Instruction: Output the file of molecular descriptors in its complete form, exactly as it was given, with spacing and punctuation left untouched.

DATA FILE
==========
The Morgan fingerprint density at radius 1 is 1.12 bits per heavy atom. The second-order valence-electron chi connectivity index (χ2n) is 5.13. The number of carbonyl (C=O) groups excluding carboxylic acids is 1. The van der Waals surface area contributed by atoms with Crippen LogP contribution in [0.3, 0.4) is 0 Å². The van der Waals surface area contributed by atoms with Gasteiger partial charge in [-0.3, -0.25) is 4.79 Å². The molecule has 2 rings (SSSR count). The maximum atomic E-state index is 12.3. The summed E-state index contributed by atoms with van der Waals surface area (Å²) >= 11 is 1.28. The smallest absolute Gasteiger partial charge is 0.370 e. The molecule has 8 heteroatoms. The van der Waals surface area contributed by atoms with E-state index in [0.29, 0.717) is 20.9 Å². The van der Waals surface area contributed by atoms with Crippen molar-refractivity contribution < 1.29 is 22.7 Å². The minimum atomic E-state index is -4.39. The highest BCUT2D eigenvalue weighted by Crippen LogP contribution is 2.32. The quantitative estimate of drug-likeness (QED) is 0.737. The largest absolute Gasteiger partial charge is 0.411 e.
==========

The Morgan fingerprint density at radius 1 is 1.12 bits per heavy atom. The second-order valence-electron chi connectivity index (χ2n) is 5.13. The number of carbonyl (C=O) groups excluding carboxylic acids is 1. The van der Waals surface area contributed by atoms with Crippen LogP contribution in [0.3, 0.4) is 0 Å². The van der Waals surface area contributed by atoms with Gasteiger partial charge in [-0.3, -0.25) is 4.79 Å². The molecule has 2 rings (SSSR count). The maximum atomic E-state index is 12.3. The summed E-state index contributed by atoms with van der Waals surface area (Å²) >= 11 is 1.28. The smallest absolute Gasteiger partial charge is 0.370 e. The molecule has 8 heteroatoms. The van der Waals surface area contributed by atoms with E-state index in [0.29, 0.717) is 20.9 Å². The van der Waals surface area contributed by atoms with Crippen molar-refractivity contribution < 1.29 is 22.7 Å². The minimum atomic E-state index is -4.39. The highest BCUT2D eigenvalue weighted by Crippen LogP contribution is 2.32. The quantitative estimate of drug-likeness (QED) is 0.737. The largest absolute Gasteiger partial charge is 0.411 e.